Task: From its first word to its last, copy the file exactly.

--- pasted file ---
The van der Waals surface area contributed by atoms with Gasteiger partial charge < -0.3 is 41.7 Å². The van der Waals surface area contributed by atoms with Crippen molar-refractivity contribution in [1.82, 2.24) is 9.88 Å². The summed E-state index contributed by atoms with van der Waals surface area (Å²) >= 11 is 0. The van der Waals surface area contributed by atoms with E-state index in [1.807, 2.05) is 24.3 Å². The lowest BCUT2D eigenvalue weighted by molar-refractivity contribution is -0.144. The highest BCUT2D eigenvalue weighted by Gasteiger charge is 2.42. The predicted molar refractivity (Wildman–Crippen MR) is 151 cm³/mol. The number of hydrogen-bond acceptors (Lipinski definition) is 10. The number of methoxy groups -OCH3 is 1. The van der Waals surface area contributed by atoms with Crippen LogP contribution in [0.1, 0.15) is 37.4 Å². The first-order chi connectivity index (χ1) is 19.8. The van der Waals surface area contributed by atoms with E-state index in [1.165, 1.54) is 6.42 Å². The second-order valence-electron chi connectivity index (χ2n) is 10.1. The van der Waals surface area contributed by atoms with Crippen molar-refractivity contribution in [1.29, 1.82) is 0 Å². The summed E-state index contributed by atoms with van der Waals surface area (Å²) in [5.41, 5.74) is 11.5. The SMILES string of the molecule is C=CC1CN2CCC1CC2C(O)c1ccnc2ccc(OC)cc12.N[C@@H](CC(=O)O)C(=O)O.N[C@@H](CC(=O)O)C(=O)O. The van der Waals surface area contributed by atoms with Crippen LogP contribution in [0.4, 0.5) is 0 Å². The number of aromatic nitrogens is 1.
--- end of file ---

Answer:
The van der Waals surface area contributed by atoms with Gasteiger partial charge < -0.3 is 41.7 Å². The van der Waals surface area contributed by atoms with Crippen molar-refractivity contribution in [1.82, 2.24) is 9.88 Å². The summed E-state index contributed by atoms with van der Waals surface area (Å²) >= 11 is 0. The van der Waals surface area contributed by atoms with E-state index in [1.807, 2.05) is 24.3 Å². The lowest BCUT2D eigenvalue weighted by molar-refractivity contribution is -0.144. The highest BCUT2D eigenvalue weighted by Gasteiger charge is 2.42. The predicted molar refractivity (Wildman–Crippen MR) is 151 cm³/mol. The number of hydrogen-bond acceptors (Lipinski definition) is 10. The number of methoxy groups -OCH3 is 1. The van der Waals surface area contributed by atoms with Crippen LogP contribution in [0.1, 0.15) is 37.4 Å². The first-order chi connectivity index (χ1) is 19.8. The van der Waals surface area contributed by atoms with E-state index in [1.165, 1.54) is 6.42 Å². The second-order valence-electron chi connectivity index (χ2n) is 10.1. The van der Waals surface area contributed by atoms with Crippen molar-refractivity contribution in [1.29, 1.82) is 0 Å². The summed E-state index contributed by atoms with van der Waals surface area (Å²) in [5.41, 5.74) is 11.5. The SMILES string of the molecule is C=CC1CN2CCC1CC2C(O)c1ccnc2ccc(OC)cc12.N[C@@H](CC(=O)O)C(=O)O.N[C@@H](CC(=O)O)C(=O)O. The van der Waals surface area contributed by atoms with Crippen LogP contribution in [0.4, 0.5) is 0 Å². The number of aromatic nitrogens is 1.